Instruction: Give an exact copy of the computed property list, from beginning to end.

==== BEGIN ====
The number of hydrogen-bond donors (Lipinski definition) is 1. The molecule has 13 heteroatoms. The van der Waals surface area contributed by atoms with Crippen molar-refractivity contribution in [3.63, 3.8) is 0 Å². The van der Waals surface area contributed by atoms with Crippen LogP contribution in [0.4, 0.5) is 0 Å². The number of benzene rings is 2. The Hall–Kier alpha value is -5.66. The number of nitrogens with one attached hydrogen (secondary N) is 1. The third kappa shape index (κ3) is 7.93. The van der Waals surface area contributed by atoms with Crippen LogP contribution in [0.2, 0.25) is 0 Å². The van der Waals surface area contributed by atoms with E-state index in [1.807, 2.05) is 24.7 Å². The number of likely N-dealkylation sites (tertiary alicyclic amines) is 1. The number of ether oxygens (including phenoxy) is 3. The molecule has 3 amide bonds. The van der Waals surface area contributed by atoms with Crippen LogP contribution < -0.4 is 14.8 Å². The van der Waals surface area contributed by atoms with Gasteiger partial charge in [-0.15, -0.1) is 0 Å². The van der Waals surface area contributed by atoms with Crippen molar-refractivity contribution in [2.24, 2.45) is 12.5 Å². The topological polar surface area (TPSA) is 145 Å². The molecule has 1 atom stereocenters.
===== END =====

The number of hydrogen-bond donors (Lipinski definition) is 1. The molecule has 13 heteroatoms. The van der Waals surface area contributed by atoms with Crippen molar-refractivity contribution in [3.63, 3.8) is 0 Å². The van der Waals surface area contributed by atoms with Crippen LogP contribution in [0.4, 0.5) is 0 Å². The number of benzene rings is 2. The Hall–Kier alpha value is -5.66. The number of nitrogens with one attached hydrogen (secondary N) is 1. The third kappa shape index (κ3) is 7.93. The van der Waals surface area contributed by atoms with Crippen LogP contribution in [0.2, 0.25) is 0 Å². The van der Waals surface area contributed by atoms with E-state index in [1.807, 2.05) is 24.7 Å². The number of likely N-dealkylation sites (tertiary alicyclic amines) is 1. The number of ether oxygens (including phenoxy) is 3. The molecule has 3 amide bonds. The van der Waals surface area contributed by atoms with Crippen LogP contribution < -0.4 is 14.8 Å². The van der Waals surface area contributed by atoms with Gasteiger partial charge in [-0.15, -0.1) is 0 Å². The van der Waals surface area contributed by atoms with Crippen molar-refractivity contribution in [2.24, 2.45) is 12.5 Å². The topological polar surface area (TPSA) is 145 Å². The molecule has 1 atom stereocenters.